The undeniable stars of the BBC’s Blue Planet II, manta and devil rays are arguably the most beautiful and fascinating creatures in our oceans. Close relatives of sharks and other rays, they are found throughout the tropical and subtropical oceans of the world, living a balletic life of perpetual motion.
Known collectively as mobulidae, manta and devil rays are cartilaginous, filter feeders, who need to keep water flowing over their gills to breath. Their movements are tuned to the daily and seasonal ebb and flow of the ocean currents. Where the plankton goes, they follow.
There are two species of manta rays: the reef manta ray (mobula alfredi) and the oceanic manta ray (mobula birostris). Oceanic manta rays are huge, reaching up to seven metres in width and weighing up to two tonnes. The smaller reef manta ray can reach up to three and a half meters in width, and are found in large numbers in Baa Atoll.
Manta rays are extremely intelligent and their complex social interactions set them apart from other fish. They remain enigmatic, too. They have only been studied in detail over the last 10 years or so, and much of their life cycle remains a mystery.
Perhaps that is why they are so loved by the diving and snorkelling communities.
It’s possible to come face-to-face with manta rays in the Maldives by diving or snorkelling, and to be honest, neither experience offers a ‘better’ encounter. Rather, just the chance to watch them feed or watch them clean.
Manta rays feed close to the surface, providing those who do not have scuba diving qualifications the chance to observe these gentle giants up close. Just grab a snorkel and you’ll be able to swim along with them. It’s a truly unforgettable experience.
If you want to observe manta rays getting picked clean by cleaner wrasse, you’ll need to scuba dive.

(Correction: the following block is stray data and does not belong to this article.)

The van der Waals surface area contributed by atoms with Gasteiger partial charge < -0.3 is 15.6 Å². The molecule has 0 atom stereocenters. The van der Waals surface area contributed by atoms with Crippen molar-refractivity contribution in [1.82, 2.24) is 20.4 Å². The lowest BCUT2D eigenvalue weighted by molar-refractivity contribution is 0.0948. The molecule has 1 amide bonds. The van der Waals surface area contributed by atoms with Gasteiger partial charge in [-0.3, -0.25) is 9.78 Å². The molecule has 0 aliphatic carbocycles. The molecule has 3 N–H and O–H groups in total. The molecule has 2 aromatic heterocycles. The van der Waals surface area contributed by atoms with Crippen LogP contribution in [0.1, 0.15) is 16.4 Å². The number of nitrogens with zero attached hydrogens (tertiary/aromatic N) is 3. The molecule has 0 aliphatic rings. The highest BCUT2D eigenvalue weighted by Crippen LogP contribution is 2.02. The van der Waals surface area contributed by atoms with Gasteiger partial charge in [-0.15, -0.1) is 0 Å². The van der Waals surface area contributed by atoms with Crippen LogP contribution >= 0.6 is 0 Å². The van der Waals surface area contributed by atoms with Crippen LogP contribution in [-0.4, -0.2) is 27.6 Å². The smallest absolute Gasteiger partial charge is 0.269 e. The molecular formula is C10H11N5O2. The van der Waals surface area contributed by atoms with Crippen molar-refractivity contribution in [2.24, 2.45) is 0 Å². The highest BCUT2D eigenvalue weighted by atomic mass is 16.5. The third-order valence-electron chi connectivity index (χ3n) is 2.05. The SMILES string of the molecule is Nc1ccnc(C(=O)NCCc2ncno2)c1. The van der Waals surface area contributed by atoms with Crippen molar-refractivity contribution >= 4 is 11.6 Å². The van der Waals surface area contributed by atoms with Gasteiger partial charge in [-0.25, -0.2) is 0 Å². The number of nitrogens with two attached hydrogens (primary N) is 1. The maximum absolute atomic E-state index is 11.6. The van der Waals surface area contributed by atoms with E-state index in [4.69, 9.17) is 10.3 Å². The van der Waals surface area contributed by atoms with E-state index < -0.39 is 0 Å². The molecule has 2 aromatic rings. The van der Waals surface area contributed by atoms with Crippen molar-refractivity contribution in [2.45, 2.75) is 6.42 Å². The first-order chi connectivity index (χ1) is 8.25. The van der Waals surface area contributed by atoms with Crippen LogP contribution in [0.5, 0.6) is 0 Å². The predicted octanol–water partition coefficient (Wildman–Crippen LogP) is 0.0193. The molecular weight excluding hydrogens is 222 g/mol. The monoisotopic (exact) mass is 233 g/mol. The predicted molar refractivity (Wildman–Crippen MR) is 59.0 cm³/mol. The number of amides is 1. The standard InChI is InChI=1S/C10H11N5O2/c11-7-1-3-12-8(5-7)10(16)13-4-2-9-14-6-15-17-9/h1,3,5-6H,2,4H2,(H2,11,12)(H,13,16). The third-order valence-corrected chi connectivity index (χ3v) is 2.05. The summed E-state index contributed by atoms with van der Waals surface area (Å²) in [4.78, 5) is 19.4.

Cleaning stations are usually deeper in the water and diving qualifications are required to access them. A PADI Open Water certification, is usually enough, but check with your diving operator.
Few experiences can top diving or snorkelling with a manta ray. Despite their colossal presence, mantas are gentle creatures.
They have the largest brain of all fish, and their intelligence and curiosity make encounters with manta rays particularly magical. Their excellent eyesight means they will often come close to snorkellers or divers to ‘check them out’.
Their sheer size and large mouths can intimidate snorkellers or divers in the first instance. But fear soon turns to fascination after watching these graceful creatures feed or clean in their natural habitat.
There is no question that manta tourism needs to be sustainable. Mantas are very sensitive to disturbance, and if left without proper supervision, tourism has the potential to do more harm than good.
There have been occasions where uncontrolled human interactions have negatively impacted local manta populations, driving them away from important areas where they clean, feed or breed.
Whilst many dive operators around the world have taken it upon themselves to develop guidelines for manta encounters, none have been validated by scientific studies.
The Manta Trust want to address that, and after several years of research conducted in the Maldives, we have developed a Best Practice Code of Conduct for this kind of travel experience.